Governor Willie Obiano has described as “unfortunate” the threat by Attorney General Abubarkar Malami that a state of emergency could be imposed on Anambra over escalating violence.
Mr Obiano spoke to journalists at the State House, Abuja after his meeting with President Muhammadu Buhari on Thursday.
He said he had come to brief the president on security challenges facing the state.
When asked for comments on Mr Malami’s threat on the Anambra situation, Mr Obiano said:
“Well, that’s a very unfortunate comment by the Attorney-General, Malami – very, very unfortunate.
“I also reported that to the President and this is not in the books of the president because he knows that Anambra has been the safest state in Nigeria for seven years plus.
“Even to contemplate a state of emergency is unfortunate, look at what is happening in the north; they kill dozens every day. Because less than 15 people were killed in Anambra in two weeks, is that a reason for somebody to call for a state of emergency?”
“That’s a very unfortunate comment by Malami. I will call him to express reservation on those kinds of comments, he shouldn’t try that,’’ he emphasised.
Mr Malami, on Wednesday, warned that the Buhari regime may be forced to impose a state of emergency in Anambra to ensure peaceful conduct of the forthcoming gubernatorial election in the state.
Mr Obiano, however, dismissed the contemplation of declaring a state of emergency in his state.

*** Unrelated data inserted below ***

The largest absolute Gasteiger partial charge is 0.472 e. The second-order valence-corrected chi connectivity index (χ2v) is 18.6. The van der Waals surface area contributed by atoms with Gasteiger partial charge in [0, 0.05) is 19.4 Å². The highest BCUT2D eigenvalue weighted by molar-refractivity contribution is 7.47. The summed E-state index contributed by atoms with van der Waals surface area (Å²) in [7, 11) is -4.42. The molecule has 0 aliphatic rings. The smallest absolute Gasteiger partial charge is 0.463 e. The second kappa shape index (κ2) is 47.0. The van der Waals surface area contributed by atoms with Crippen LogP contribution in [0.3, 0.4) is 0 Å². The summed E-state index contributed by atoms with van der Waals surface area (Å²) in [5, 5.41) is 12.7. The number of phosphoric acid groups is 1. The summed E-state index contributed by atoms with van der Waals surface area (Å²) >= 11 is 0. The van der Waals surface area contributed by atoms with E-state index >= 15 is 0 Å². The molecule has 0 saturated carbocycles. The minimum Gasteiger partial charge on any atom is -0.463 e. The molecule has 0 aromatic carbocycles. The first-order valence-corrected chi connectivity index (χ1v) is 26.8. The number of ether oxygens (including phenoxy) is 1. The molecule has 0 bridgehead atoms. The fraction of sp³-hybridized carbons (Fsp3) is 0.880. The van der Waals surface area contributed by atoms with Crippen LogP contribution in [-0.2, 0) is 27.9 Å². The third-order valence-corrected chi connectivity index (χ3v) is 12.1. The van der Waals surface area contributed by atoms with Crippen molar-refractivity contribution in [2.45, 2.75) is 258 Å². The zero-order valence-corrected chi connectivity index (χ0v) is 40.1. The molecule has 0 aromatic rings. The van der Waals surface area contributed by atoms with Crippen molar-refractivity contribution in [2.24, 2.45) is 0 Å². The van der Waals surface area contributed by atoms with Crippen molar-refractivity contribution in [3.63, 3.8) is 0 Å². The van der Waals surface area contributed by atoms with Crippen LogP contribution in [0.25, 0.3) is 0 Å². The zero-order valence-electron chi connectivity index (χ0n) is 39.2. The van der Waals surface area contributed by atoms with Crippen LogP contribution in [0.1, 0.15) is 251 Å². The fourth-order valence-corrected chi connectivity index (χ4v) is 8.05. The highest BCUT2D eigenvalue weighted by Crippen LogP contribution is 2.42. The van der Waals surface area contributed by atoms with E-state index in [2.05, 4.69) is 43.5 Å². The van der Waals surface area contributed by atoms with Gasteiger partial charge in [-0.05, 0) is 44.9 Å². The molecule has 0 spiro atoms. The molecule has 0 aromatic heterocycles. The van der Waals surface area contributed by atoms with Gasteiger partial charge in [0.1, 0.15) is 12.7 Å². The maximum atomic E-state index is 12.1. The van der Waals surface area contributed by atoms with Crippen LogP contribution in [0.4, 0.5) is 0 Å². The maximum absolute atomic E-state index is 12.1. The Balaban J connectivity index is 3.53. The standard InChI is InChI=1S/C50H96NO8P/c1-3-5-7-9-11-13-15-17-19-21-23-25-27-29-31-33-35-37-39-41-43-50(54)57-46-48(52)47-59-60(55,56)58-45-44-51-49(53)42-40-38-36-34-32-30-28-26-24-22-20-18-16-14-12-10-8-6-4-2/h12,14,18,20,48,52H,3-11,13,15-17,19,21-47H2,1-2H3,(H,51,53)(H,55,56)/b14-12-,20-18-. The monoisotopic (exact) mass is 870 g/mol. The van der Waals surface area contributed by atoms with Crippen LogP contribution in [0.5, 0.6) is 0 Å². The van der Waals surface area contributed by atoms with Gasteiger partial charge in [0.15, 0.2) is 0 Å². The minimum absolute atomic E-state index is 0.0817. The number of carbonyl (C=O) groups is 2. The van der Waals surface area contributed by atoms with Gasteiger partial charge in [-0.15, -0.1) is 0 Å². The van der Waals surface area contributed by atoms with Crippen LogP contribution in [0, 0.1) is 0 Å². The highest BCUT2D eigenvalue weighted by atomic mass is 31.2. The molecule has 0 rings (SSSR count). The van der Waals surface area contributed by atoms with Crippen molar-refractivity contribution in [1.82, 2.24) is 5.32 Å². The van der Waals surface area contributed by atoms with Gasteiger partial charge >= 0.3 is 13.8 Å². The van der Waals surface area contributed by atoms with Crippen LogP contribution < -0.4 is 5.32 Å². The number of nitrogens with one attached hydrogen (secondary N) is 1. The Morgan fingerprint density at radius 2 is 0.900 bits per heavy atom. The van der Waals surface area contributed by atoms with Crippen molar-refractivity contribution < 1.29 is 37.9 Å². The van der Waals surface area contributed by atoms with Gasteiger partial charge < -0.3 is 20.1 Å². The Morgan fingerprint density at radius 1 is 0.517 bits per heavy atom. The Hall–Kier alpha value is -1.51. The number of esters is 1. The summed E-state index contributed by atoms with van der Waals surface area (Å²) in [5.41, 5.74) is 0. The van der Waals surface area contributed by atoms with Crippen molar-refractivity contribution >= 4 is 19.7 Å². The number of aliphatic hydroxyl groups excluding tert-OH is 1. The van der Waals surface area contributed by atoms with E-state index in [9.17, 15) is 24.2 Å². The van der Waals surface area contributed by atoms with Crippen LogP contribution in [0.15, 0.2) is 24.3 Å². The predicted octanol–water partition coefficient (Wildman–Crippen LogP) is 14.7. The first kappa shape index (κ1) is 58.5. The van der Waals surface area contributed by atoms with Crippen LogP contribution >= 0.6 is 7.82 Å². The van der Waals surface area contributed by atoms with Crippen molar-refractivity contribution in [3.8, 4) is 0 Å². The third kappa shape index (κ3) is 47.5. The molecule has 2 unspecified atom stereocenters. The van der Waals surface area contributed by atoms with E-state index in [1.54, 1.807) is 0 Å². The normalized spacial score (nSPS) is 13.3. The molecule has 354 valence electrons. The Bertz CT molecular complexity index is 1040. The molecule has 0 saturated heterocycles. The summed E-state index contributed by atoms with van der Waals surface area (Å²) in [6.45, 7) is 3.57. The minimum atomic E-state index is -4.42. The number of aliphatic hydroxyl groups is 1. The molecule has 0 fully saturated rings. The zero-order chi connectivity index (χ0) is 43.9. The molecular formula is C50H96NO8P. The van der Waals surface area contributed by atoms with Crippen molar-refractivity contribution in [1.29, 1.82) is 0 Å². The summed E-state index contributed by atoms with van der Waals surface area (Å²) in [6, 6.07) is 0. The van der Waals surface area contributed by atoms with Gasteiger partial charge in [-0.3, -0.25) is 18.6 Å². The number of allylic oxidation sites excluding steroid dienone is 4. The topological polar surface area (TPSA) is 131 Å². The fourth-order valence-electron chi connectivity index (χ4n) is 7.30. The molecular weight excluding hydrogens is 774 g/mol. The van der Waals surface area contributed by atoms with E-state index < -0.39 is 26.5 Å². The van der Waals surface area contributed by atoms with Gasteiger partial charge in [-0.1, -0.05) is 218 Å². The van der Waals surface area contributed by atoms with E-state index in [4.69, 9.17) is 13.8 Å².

“These invaders from outside Anambra state, from the neighbouring towns, we are going to deal with them. We’re already working, there’s nothing,” he said.
“We are getting more boots on ground, we’re getting more equipment and I believe in less than two weeks all these things will be over.
“We’ll overwhelm and conquer all these miscreants that came from other states nearby to come and harass Anambra people.”
While comparing what is happening in the North-West and North-East to incidents in Anambra, the governor said:
“Well, when you have malaria and when you have cancer, they are two different treatments.
“What we have in Anambra is malaria, so you don’t have to use a sledgehammer to kill that. We are not near, in terms of confusion and security challenges, compared to Zamfara and co, so they are not good examples.”
The governor said military response to the violence in Anambra must be proportionate.
“The Army, police, Navy, other arms-bearing people should consider the quantum of force to use.
“As a strategist, you don’t sit down here and order the army to carry the whole army in Nigeria to go to Anambra,” he said.